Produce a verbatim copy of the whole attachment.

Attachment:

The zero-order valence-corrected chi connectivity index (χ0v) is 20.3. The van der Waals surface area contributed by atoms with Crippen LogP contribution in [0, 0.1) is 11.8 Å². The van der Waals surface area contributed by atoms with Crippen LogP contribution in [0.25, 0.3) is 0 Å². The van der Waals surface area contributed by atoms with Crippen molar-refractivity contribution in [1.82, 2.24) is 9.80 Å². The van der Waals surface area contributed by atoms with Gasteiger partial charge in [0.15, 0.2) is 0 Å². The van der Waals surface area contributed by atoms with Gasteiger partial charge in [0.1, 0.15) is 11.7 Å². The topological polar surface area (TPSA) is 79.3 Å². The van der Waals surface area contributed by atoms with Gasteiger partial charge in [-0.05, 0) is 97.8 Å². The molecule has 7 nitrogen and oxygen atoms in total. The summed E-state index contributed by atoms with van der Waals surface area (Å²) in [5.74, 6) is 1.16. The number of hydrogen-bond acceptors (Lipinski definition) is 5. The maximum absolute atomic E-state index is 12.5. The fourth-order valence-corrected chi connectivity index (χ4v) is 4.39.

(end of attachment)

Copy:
The zero-order valence-corrected chi connectivity index (χ0v) is 20.3. The van der Waals surface area contributed by atoms with Crippen LogP contribution in [0, 0.1) is 11.8 Å². The van der Waals surface area contributed by atoms with Crippen LogP contribution in [0.25, 0.3) is 0 Å². The van der Waals surface area contributed by atoms with Crippen molar-refractivity contribution in [1.82, 2.24) is 9.80 Å². The van der Waals surface area contributed by atoms with Gasteiger partial charge in [0.15, 0.2) is 0 Å². The van der Waals surface area contributed by atoms with Gasteiger partial charge in [0.1, 0.15) is 11.7 Å². The topological polar surface area (TPSA) is 79.3 Å². The van der Waals surface area contributed by atoms with Gasteiger partial charge in [-0.05, 0) is 97.8 Å². The molecule has 7 nitrogen and oxygen atoms in total. The summed E-state index contributed by atoms with van der Waals surface area (Å²) in [5.74, 6) is 1.16. The number of hydrogen-bond acceptors (Lipinski definition) is 5. The maximum absolute atomic E-state index is 12.5. The fourth-order valence-corrected chi connectivity index (χ4v) is 4.39.